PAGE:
The house I’m staying in tonight is one of the coolest I’ve ever seen.
From the outside it’s just your normal suburban home. Your first hint that it’s anything different is the sign: “Hippies Use the Back Door.”
Immediately upon entry you leave suburbia and enter a different world.
The walls are decorated with psychedelic art. There are potted plants, cacti, and multiple fish tanks. There are candles, dreamcatchers, bookshelves, and comfortable, colorful places to sit. Three dogs jump up and paw the glass from the patio. They’re happy to see you.
Every wall is lined with knicknacks from a full (if short) lifetime of travels, music festival posters, and assorted hippie Americana. There are plenty of books – many of them about travel. This is the kind of place that will make you feel ashamed for not having more adventures.
There’s an office space perfectly (and ironically) tuned for a colorful vagabond working remotely. There’s a bedroom with a ukelele, old license plates, driftwood, seashells, and a lava lamp.
Did I mention there’s a reptile room?
Yes, a whole room devoted to lizards, tortoises, and constrictor snakes living alongside one exceptional (and, for the circumstances, exceptionally calm) resident: a hedgehog.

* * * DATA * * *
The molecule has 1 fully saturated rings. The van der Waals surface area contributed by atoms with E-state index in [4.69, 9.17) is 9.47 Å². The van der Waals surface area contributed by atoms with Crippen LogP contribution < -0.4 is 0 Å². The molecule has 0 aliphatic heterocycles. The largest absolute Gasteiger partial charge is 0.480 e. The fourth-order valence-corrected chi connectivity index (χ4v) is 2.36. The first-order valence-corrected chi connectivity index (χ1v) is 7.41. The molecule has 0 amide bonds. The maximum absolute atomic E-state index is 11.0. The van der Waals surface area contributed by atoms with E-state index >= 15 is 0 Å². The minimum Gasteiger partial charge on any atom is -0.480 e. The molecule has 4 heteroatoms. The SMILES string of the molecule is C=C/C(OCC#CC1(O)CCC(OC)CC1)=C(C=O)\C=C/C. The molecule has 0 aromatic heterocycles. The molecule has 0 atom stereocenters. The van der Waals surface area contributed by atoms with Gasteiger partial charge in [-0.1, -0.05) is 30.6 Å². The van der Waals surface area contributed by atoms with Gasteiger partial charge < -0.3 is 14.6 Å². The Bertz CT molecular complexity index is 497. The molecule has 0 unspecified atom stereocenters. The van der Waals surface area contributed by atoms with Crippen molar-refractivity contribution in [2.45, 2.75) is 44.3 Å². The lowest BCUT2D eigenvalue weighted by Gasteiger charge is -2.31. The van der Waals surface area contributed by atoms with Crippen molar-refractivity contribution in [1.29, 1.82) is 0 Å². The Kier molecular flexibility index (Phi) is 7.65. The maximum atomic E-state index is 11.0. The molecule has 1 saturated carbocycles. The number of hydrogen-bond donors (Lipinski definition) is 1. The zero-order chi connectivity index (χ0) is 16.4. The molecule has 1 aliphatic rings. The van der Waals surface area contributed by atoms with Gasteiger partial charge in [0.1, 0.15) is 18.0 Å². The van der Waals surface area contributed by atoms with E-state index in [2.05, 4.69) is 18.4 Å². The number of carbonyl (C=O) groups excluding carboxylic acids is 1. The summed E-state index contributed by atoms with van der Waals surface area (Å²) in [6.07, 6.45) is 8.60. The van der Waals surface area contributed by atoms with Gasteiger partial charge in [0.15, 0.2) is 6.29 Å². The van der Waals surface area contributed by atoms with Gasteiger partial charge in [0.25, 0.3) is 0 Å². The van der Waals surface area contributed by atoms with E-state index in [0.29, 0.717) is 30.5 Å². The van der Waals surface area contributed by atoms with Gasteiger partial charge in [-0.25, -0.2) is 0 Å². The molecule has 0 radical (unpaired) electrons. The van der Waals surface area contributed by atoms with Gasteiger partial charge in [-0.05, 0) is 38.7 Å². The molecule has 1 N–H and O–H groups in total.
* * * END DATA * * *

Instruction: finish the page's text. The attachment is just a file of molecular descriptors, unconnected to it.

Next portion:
This home is homey and far-out, a hippie’s delight but also cozy and clean and nice-smelling. It’s the perfect combination – seemingly contradictory but really harmonious – of modern and pre-modern, civilization and wildness, bourgeois and anti-establishment.
These kinds of people who combine the “Big 5” psychological traits of openness and conscientiousness are some of the most interesting and likable people. And their home embodies a truth about human nature: we thrive in places that balance chaos and order *just right.* As psychologist (and rightful Joseph Campbell heir) Jordan Peterson points out, it’s no coincidence that our mythological idea of the ideal human environment is *The Garden* of Eden.
A garden combines the wildness of plants and animals with the civilizing influence of mind and order. It’s civilized wilderness, something we all need in each area of our lives. My hosts have the good fortune of waking up to that every day.
I’d like to see more homes like this one.